I finally got my 30-something soul to download Tiktok this weekend. I have already admitted to being too old to use Snapchat, and downloading Tiktok made me feel like I should be researching retirement homes. But Tiktok is all the rage among the youngest generation able to use smartphones these days, and it is amazing home much they use it.
Tiktok is a Chinese mobile app and social network also called Douyin in China. It bought and merged with Musical.ly in 2018 which gave it a direct intake to the American teenage market. The premise is creating short vertical videos with a soundtrack, usually the most popular songs of the moment. Videos can be up to 15 seconds long and TikTok offers extensive filters and augment reality options to spice up videos. The social angle works just like Instagram or Snapchat where people follow accounts or send their videos directly to one another.
Where Tiktok goes further is the editing capabilities that work a lot like Vine used to. This lets people easily make cuts and stitch together bits of video for fun and cinematic effects.
If there is a future contender to Instagram, it’s Tiktok. There are already 500 million monthly active users around the world (about half as many as Instagram) and has a big presence in the US and China, the world’s two biggest markets.
But after spending a few days scrolling through my feed, I can’t help help but wondering why is Tiktok so popular? It’s just bite sized videos of people lipsynching, dancing, or playing with emojis. Sometimes it’s literally a girl synchronizing a wink with the drop in a song, and it has 100K hearts.
It’s all so weird.
Teenagers Love Tiktok
Average teenage users of Tiktok spend an astounding 52 minutes per day on the app. The top types of content are challenges that proliferate. The latest is the stair challenge, where people dance up stairs in a sort of vertical moonwalk. Anyone can participate just by posting with the hashtag.
Like Instagram, influencers on Tiktok have huge communities. They post choreographed clips and rack up likes. The practice and execute dance moves that drive their followers to try the same thing. Like Instagram, they are usually beautiful and charismatic.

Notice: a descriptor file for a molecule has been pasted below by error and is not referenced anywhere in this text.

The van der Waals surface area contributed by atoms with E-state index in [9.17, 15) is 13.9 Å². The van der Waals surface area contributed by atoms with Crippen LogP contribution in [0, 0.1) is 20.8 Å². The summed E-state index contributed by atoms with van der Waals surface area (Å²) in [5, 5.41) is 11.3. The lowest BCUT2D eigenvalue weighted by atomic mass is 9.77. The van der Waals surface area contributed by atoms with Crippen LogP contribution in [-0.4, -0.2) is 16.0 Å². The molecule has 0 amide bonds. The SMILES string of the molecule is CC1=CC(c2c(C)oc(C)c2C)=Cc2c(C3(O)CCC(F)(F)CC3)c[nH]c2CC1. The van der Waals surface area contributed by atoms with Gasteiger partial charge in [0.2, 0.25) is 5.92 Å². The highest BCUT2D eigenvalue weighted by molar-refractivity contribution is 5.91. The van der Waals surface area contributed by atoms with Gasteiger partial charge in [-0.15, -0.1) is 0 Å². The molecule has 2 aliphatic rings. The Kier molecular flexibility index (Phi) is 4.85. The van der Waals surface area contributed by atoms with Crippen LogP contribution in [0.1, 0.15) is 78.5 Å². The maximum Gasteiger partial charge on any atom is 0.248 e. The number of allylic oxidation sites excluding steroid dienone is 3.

But where Tiktok is different from Instagram is the fact that we all want to be silly but not look like a fool. Tiktok lets you be fun with music and filters and lets anyone contribute anytime. Unlike the demands of Instagram, where people only post when they do something interesting, Tiktok opens the gates to posting all the time, since anyone can nod their head with a cool filter to the latest hit song it doesn’t matter if you’re on a beach in Greece or at your grandma’s house in Indiana for the weekend.
Instagram has also become the territory of jealousy, it’s all about doing cooler things than everyone else. Tiktok is about pulling off cooler things, and since people can rehearse their moves, anyone can put out a positive look. This is probably one of the unspoken reasons why teenagers use it so much, unless your parents are paying to get you into USC, you probably don’t live a very glamorous life to stand out on Instagram. Tiktok lets you lipsynch from your bathroom to a song that everyone already loves so the base level of coolness is already fairly high.
Plus there is a very strong virality built in with the duet option. Two people can create one video side by side even if they are not physically together. The Excalibur challenge which is currently running lets you dual with some of Tiktok’s top creators. You copy their video complete with their special effects and act side-by-side. Since the effects are built in on their side, you can get the impression that you are zapping the creator.
This particular challenge is for the launch of a new film and reprensents an entirely new way to generate user content that goes far beyond what other platforms offer.
Should brands get on Tiktok?
All signs point to yes. Tiktok is the new frontier, the home of the attention of Generation Z. It boasts an average engagement rate of 29%. In addition to the Excalibur challenge, the new film Shazam has a sponsored filter in the app right now in France. Tiktok is by nature an app that is used with the sound on, compared to Facebook and Instagram which is almost entirely consumed without sound. That provides an additional dimension to marketing.
For the moment most brands go through official partnership channels with Tiktok in order to create challenges and hashtags like Guess did with the #InMyJeans challenge last summer. The challenges are a great way to engage a young audience but they come with risks. Whenever you use user content to spread a message, you lose some part of control of that message. Kids dancing around in their bedrooms might seem harmless until one of them does something borderline (or illegal) and your brand gets sucked into that mess.
Some brands like Disney Radio and Kitkat have brand accounts, though Kitkat has only one post. Tiktok does not yet offer functionality that advertisers need like clicking through to another platform or even analytics to measure the performance of content. There is also the difficult question of how music can be used on the platform if the purpose is commercial – it’s not the same type of license if a brand uses a Sia song to sell its chandeliers than if I take a video of myself swinging on one.
This will certainly all change though as the growth picks up and advertisers looking for young eyes shift their dollars away from Facebook.
So right now the best thing to do is get in touch with creators on the platform if you want them to spread your message, and why not create a brand account just in case the platform starts to really take off. I would say if you cater to that young audience, get in now while the getting’s good.